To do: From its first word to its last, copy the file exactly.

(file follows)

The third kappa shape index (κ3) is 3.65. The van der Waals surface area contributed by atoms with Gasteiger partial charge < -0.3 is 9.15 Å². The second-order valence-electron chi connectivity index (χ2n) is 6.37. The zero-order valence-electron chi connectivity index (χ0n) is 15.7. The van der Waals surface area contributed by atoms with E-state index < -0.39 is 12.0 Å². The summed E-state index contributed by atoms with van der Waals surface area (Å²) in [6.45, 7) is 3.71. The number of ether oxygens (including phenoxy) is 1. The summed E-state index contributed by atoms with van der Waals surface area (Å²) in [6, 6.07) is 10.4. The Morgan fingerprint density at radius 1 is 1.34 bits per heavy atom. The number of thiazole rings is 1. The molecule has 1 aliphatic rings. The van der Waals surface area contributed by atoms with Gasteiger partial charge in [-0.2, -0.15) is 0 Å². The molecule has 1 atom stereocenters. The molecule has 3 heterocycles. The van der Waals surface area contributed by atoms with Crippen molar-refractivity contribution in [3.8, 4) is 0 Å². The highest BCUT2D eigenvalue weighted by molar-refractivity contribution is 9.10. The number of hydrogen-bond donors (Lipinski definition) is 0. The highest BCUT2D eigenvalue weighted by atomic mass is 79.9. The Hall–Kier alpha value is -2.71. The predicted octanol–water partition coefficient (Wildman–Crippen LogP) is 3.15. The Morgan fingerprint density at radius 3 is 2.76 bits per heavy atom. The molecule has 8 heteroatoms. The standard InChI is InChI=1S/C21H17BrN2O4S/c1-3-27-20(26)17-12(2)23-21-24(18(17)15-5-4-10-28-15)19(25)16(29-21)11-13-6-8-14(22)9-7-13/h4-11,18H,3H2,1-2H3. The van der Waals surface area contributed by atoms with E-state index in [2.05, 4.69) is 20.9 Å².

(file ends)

The third kappa shape index (κ3) is 3.65. The van der Waals surface area contributed by atoms with Gasteiger partial charge < -0.3 is 9.15 Å². The second-order valence-electron chi connectivity index (χ2n) is 6.37. The zero-order valence-electron chi connectivity index (χ0n) is 15.7. The van der Waals surface area contributed by atoms with E-state index < -0.39 is 12.0 Å². The summed E-state index contributed by atoms with van der Waals surface area (Å²) in [6.45, 7) is 3.71. The number of ether oxygens (including phenoxy) is 1. The summed E-state index contributed by atoms with van der Waals surface area (Å²) in [6, 6.07) is 10.4. The Morgan fingerprint density at radius 1 is 1.34 bits per heavy atom. The number of thiazole rings is 1. The molecule has 1 aliphatic rings. The van der Waals surface area contributed by atoms with Gasteiger partial charge in [-0.2, -0.15) is 0 Å². The molecule has 1 atom stereocenters. The molecule has 3 heterocycles. The van der Waals surface area contributed by atoms with Crippen molar-refractivity contribution in [3.8, 4) is 0 Å². The highest BCUT2D eigenvalue weighted by molar-refractivity contribution is 9.10. The number of hydrogen-bond donors (Lipinski definition) is 0. The highest BCUT2D eigenvalue weighted by atomic mass is 79.9. The Hall–Kier alpha value is -2.71. The predicted octanol–water partition coefficient (Wildman–Crippen LogP) is 3.15. The Morgan fingerprint density at radius 3 is 2.76 bits per heavy atom. The molecule has 8 heteroatoms. The standard InChI is InChI=1S/C21H17BrN2O4S/c1-3-27-20(26)17-12(2)23-21-24(18(17)15-5-4-10-28-15)19(25)16(29-21)11-13-6-8-14(22)9-7-13/h4-11,18H,3H2,1-2H3. The van der Waals surface area contributed by atoms with E-state index in [2.05, 4.69) is 20.9 Å².